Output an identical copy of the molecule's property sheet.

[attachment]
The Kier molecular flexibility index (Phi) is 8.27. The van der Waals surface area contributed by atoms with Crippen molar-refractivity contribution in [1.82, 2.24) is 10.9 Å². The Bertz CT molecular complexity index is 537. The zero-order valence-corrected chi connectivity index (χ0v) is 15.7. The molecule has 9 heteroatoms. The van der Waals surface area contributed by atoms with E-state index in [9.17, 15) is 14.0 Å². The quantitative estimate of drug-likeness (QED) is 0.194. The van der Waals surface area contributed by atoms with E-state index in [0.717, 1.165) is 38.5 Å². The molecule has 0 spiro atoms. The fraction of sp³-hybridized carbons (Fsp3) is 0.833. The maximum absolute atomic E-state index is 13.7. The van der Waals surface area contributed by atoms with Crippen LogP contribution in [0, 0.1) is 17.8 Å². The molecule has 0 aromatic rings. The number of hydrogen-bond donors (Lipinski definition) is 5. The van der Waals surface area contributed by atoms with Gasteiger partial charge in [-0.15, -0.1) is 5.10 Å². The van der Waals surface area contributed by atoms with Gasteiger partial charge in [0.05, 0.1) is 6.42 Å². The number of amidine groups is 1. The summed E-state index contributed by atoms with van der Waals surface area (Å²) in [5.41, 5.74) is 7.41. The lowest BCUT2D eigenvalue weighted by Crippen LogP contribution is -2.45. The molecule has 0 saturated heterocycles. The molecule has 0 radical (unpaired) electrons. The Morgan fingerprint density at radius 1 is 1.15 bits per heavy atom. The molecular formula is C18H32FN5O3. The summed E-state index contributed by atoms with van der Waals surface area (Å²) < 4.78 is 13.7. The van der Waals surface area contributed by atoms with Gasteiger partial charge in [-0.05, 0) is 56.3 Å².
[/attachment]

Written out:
The Kier molecular flexibility index (Phi) is 8.27. The van der Waals surface area contributed by atoms with Crippen molar-refractivity contribution in [1.82, 2.24) is 10.9 Å². The Bertz CT molecular complexity index is 537. The zero-order valence-corrected chi connectivity index (χ0v) is 15.7. The molecule has 9 heteroatoms. The van der Waals surface area contributed by atoms with E-state index in [9.17, 15) is 14.0 Å². The quantitative estimate of drug-likeness (QED) is 0.194. The van der Waals surface area contributed by atoms with E-state index in [0.717, 1.165) is 38.5 Å². The molecule has 0 spiro atoms. The fraction of sp³-hybridized carbons (Fsp3) is 0.833. The maximum absolute atomic E-state index is 13.7. The van der Waals surface area contributed by atoms with Crippen LogP contribution in [0, 0.1) is 17.8 Å². The molecule has 0 aromatic rings. The number of hydrogen-bond donors (Lipinski definition) is 5. The van der Waals surface area contributed by atoms with Gasteiger partial charge in [-0.15, -0.1) is 5.10 Å². The van der Waals surface area contributed by atoms with Gasteiger partial charge in [0.05, 0.1) is 6.42 Å². The number of amidine groups is 1. The summed E-state index contributed by atoms with van der Waals surface area (Å²) in [5.41, 5.74) is 7.41. The lowest BCUT2D eigenvalue weighted by Crippen LogP contribution is -2.45. The molecule has 0 saturated heterocycles. The molecule has 0 radical (unpaired) electrons. The Morgan fingerprint density at radius 1 is 1.15 bits per heavy atom. The molecular formula is C18H32FN5O3. The summed E-state index contributed by atoms with van der Waals surface area (Å²) < 4.78 is 13.7. The van der Waals surface area contributed by atoms with Gasteiger partial charge in [-0.05, 0) is 56.3 Å².